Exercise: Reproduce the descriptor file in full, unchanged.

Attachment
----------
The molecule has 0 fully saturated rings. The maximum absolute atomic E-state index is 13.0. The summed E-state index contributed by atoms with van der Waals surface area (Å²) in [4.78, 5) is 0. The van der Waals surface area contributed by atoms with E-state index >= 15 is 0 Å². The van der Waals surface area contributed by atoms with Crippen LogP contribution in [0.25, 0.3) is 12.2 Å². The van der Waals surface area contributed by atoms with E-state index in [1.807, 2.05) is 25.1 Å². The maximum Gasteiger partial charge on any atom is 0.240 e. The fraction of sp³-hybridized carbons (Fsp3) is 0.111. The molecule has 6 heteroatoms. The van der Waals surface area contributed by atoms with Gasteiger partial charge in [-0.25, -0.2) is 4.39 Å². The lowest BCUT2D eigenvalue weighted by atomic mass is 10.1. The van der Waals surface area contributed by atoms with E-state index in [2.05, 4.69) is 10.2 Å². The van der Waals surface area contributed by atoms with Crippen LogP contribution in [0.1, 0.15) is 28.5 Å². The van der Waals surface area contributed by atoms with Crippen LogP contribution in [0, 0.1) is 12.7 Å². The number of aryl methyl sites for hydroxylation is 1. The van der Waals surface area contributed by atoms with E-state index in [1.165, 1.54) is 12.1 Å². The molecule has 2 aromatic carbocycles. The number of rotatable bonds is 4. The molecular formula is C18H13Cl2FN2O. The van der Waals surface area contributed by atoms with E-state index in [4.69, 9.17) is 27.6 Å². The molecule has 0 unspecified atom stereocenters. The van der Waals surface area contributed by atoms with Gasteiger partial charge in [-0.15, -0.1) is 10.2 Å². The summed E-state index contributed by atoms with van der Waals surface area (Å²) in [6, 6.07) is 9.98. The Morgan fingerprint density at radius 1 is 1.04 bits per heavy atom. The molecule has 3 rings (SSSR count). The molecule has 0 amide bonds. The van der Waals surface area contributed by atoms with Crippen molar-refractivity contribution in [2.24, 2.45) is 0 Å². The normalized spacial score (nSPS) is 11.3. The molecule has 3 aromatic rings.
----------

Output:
The molecule has 0 fully saturated rings. The maximum absolute atomic E-state index is 13.0. The summed E-state index contributed by atoms with van der Waals surface area (Å²) in [4.78, 5) is 0. The van der Waals surface area contributed by atoms with E-state index >= 15 is 0 Å². The van der Waals surface area contributed by atoms with Crippen LogP contribution in [0.25, 0.3) is 12.2 Å². The van der Waals surface area contributed by atoms with E-state index in [1.807, 2.05) is 25.1 Å². The maximum Gasteiger partial charge on any atom is 0.240 e. The fraction of sp³-hybridized carbons (Fsp3) is 0.111. The molecule has 6 heteroatoms. The van der Waals surface area contributed by atoms with Gasteiger partial charge in [-0.25, -0.2) is 4.39 Å². The lowest BCUT2D eigenvalue weighted by atomic mass is 10.1. The van der Waals surface area contributed by atoms with E-state index in [2.05, 4.69) is 10.2 Å². The van der Waals surface area contributed by atoms with Crippen LogP contribution in [0.1, 0.15) is 28.5 Å². The van der Waals surface area contributed by atoms with Crippen LogP contribution in [0, 0.1) is 12.7 Å². The number of aryl methyl sites for hydroxylation is 1. The van der Waals surface area contributed by atoms with E-state index in [1.165, 1.54) is 12.1 Å². The molecule has 2 aromatic carbocycles. The number of rotatable bonds is 4. The molecular formula is C18H13Cl2FN2O. The van der Waals surface area contributed by atoms with E-state index in [4.69, 9.17) is 27.6 Å². The molecule has 0 unspecified atom stereocenters. The van der Waals surface area contributed by atoms with Gasteiger partial charge in [-0.15, -0.1) is 10.2 Å². The summed E-state index contributed by atoms with van der Waals surface area (Å²) in [6, 6.07) is 9.98. The Morgan fingerprint density at radius 1 is 1.04 bits per heavy atom. The molecule has 3 rings (SSSR count). The molecule has 0 amide bonds. The van der Waals surface area contributed by atoms with Crippen molar-refractivity contribution in [2.24, 2.45) is 0 Å². The normalized spacial score (nSPS) is 11.3. The molecule has 3 aromatic rings.